The timed breather does have a little more to it than the obvious  *doh* *doh* (there are high speed pressure fluctuations going on, with "inertia" of gases being required to move quickly etc, akin to the mysteries of megaphone design) and I think it best to ensure the cork thickness is sufficient to prevent end float of the breather as pretty clearly BSA in tended that to be done, as to whether a breather with endfloat (and leaking) does not work as well as one without? I doubt anyone can conclusively say why that would be the case  *dunno* there may be theories about the outer case having different pressure to the inner case area, but that's what they would be....theories  *fight*

On my bike I had to use such a thick piece of cork I had to extend the breather drive pin length as beforehand it was slipping out of engagement, I guess the case had distorted over time  causing this *dunno* anyway I doubt this is unique to my bike and indicates that having a good look at the breather and making sure it is set up right may very well solve an issue with excessive gases coming out of the breather tube, but a friend of mine spent numerous hours solving his issues in this area (excessive case pressure causing the crankshaft oil seal to pop out), what ultimately fixed is a bit inconclusive, maybe the new valve guides? Rebore? Fitting a modified BSA breather (elongated holes in the breather to change its timing) instead of the bunn? On that last mod, this may be worth you trying..........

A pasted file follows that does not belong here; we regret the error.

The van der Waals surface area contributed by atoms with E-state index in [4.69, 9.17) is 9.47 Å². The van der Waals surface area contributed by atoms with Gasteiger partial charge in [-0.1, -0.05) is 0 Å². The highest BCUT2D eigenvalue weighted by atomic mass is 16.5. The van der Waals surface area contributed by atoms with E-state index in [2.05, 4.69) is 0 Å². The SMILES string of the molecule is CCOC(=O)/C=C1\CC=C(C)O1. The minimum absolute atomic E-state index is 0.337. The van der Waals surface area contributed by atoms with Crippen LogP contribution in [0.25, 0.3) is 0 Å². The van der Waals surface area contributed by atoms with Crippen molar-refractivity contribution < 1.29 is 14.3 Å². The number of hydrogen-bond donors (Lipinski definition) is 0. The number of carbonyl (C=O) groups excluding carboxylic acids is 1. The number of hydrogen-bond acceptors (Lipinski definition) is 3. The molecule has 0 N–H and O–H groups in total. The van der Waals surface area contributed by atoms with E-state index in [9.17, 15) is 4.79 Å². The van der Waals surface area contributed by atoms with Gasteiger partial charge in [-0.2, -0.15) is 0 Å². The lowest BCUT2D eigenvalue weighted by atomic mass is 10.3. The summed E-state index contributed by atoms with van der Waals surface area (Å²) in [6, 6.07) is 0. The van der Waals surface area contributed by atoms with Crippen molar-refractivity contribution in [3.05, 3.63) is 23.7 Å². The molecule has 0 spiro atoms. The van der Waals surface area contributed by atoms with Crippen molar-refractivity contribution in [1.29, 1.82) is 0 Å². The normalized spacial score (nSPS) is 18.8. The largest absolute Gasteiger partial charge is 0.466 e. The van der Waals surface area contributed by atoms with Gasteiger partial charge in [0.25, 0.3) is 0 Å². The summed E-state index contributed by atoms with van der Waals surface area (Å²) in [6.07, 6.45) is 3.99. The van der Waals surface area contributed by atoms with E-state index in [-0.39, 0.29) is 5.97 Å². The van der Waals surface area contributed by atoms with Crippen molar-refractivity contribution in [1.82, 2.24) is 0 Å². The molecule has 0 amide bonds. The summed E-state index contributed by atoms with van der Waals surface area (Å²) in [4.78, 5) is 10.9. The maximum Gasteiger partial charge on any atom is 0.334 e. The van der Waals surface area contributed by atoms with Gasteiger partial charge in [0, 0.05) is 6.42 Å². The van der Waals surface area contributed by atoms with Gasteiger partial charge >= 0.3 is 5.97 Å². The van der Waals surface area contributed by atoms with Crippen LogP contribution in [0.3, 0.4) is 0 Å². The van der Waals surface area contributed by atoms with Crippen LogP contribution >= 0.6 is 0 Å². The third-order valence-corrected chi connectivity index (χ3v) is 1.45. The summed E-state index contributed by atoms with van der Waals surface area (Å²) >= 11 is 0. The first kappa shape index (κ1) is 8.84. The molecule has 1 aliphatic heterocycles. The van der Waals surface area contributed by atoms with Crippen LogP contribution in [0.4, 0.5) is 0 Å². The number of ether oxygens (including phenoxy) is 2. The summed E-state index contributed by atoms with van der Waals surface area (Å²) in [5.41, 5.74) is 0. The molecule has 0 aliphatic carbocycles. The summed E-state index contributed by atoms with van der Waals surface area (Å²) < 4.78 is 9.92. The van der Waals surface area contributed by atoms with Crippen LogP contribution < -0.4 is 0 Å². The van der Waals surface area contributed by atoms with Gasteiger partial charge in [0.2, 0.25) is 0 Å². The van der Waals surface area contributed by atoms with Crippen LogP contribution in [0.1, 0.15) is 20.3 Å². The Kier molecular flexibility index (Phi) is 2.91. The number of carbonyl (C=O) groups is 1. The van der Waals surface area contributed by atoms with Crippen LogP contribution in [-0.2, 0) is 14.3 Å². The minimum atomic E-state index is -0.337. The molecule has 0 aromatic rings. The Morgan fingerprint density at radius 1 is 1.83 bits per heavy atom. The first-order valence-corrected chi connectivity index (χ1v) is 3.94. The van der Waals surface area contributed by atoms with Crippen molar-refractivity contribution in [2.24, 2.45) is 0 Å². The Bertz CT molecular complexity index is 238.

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Re: engine breather (again)
« Reply #27 on: 30.11. 2016 19:59 »
Hi
Quote
The clearance between the breather and the inner timing cover would also impact the vacuum

When the case is bolted up and compresses the cork washer there is zero clearance between the breather flange and inner case !

Kiwi,
If the case was bolted up without aligning the peg and breather it may have damaged the case ???
Worse if it was run like that, or with a too tight preload and worn the alloy case ????

John
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Offline olev

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Re: engine breather (again)
« Reply #28 on: 30.11. 2016 21:30 »